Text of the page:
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Top Fuel Cars - CO2 Car

(The sixth in a series of articles on cars that "stretch the rules")

In previous articles, we have discussed propeller cars (fast, and relatively
easy to make - Volume 6, Issue 15), direct drive cars (faster, but more
challenging to build - Volume 8, Issue 3), and rocket-powered cars
(fastest, but tricky to build - Volume 6, Issue 8). But, today's topic will
be the most challenging of them all, a CO2 cartridge powered car.

One of our readers, Rich Cagle, succeeded in building and racing a CO2
car in 2007. This article will detail his design.

Figure 1 - Rich Cagle's Car(1)

CO2 cartridges contain pressurized carbon dioxide. When the end of
the cartridge is punctured, the gas is released at high velocity, resulting
in considerable thrust. Typically, these cartridges are used on cars that
are run along a string in a parking lot. A starting mechanism is used to
puncture the cartridge to initiate the run. To adapt this technology for
use on a pinewood derby track, a mechanism must be developed which
will puncture the cartridge when the starting pin drops.

Rich solved the starting problem with a "trailer" which contains the
puncturing mechanism.

Figure 2 - Trailer Attached to Car, and Ready to fire

The trailer contains a spring and a firing pin. The pin is cocked by
pulling backward, and then engaging the pin in a large washer (See
Figure 2). The washer is moved downwards by a sharp force, which
frees the pin to move forward. This force is provided by a mousetrap
mechanism. When the mousetrap is released, the trap strikes the plate
at the top-rear of the trailer. The plate pushes against the washer,
moving it downward and releasing the firing pin. When the cartridge is
punctured, the car shoots forward, leaving the trailer to follow at its own
pace. The trailer is weighted so that it is not blown backward by the
exhaust force.

In Figure 2, the mousetrap is armed and ready to fire. Figure 3 shows
the trailer in the un-armed position. Notice the sharp pin at the front of
the trailer (for puncturing the cartridge), and the position of the
mousetrap lever.

Figure 3 - Trailer in Un-armed position

The mechanism to release the mousetrap is built into the car. A flexible
rod (white in the photos) is connected to a spring mechanism on the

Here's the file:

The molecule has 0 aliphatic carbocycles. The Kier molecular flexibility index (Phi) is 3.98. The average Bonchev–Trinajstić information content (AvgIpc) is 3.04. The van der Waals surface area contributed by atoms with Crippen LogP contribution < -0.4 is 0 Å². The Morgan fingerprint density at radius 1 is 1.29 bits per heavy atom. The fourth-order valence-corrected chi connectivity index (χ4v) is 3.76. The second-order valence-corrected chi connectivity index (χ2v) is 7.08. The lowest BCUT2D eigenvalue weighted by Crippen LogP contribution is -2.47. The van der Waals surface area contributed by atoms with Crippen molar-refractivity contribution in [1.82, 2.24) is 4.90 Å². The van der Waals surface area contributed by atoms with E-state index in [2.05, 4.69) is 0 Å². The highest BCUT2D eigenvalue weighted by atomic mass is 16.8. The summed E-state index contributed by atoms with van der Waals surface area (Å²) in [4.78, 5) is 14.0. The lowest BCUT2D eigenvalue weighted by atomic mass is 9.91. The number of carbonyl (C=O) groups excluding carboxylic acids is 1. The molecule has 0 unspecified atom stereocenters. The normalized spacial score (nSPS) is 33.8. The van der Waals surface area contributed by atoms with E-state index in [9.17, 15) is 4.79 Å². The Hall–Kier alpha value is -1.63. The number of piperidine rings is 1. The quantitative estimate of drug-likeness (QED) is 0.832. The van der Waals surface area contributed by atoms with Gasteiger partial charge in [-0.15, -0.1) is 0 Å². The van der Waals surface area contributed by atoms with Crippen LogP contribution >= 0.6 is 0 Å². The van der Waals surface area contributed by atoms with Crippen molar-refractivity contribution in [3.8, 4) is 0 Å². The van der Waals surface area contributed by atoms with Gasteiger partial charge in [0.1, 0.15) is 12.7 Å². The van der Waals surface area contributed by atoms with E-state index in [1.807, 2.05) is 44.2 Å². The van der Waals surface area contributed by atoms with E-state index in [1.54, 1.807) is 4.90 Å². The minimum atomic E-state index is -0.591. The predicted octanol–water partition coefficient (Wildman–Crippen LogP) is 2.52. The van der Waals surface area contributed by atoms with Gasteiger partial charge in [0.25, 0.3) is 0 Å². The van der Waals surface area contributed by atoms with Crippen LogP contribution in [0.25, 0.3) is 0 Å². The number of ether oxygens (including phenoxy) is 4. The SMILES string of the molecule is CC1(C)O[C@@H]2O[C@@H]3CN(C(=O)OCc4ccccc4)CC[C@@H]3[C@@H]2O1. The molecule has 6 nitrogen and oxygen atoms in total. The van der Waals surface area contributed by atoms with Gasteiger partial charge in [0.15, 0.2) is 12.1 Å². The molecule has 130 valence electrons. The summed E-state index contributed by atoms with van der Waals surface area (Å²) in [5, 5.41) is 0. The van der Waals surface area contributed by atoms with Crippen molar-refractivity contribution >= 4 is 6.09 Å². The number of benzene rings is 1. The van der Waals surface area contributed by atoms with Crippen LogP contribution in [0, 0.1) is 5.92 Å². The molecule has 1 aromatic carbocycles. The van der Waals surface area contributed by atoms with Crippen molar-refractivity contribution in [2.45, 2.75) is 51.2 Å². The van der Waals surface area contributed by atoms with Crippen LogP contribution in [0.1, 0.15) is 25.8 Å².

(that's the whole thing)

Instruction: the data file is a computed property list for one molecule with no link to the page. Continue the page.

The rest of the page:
front of the car (Figure 3). When the spring is relaxed, the rod moves
forward on the car. But when the car rests against the starting pin, the
rod is pushed backwards. When pushed backward, the rod can latch
the mousetrap, and then be lodged under the mousetrap spring (see
Figure 2). When the starting pin drops, the rod moves forward, which
frees the mousetrap to start the firing sequence.

Figure 4 - Starting pin mechanism

A 12 gram CO2 cartridge is used, which discharges at roughly 900 PSI.
The CO2 cartridge is angled in the car to create some down force,
keeping the car on the track. When the starting gate drops, the car is
tough to see (it finishes the track in about 0.5 seconds) - you hear it
more than you see it. To stop the car, a folded blanket was placed at
the end of the track.

- The previous track record was held by a compressed air pop bottle car.
That car did not even get out of the gate before this car finished.

- In its first race the exhaust blew a competitor's car off the track onto
the floor! Oops... (Sorry, no video).

- Safety was a huge concern. I tested the car to see if it would take
flight by firing it in the air off of a ramp; it always spun and flew to the
ground. To take no chances I had the entire crowd stand behind the
starting gate. I also warned kids and parents how the car was powered
and that it was not a toy. Please caution anyone building one of these to
think safety first. Don't take chances, especially with kids around.

- Building this car with my six year old was a lot of fun, and many
lessons were learned. I hope this is something your readers will enjoy.

After seeing this car, I decided to build my own version. But I thought it
would be great to not have the trailer. So I built a CO2 car with a self-
contained mechanism - just this week I got the car working. Next
season I'll include an article about that car, explaining some of the
pitfalls, design considerations, and other lessons learned.

(1) All of the photos in this article were shot by Rich Cagle.

Read More at: Pinewood Derby Times Volume 8, Issue 13

A feature article is a regular part of the Pinewood Derby Times Newsletter. To subscribe to this free e-newsletter, please visit:

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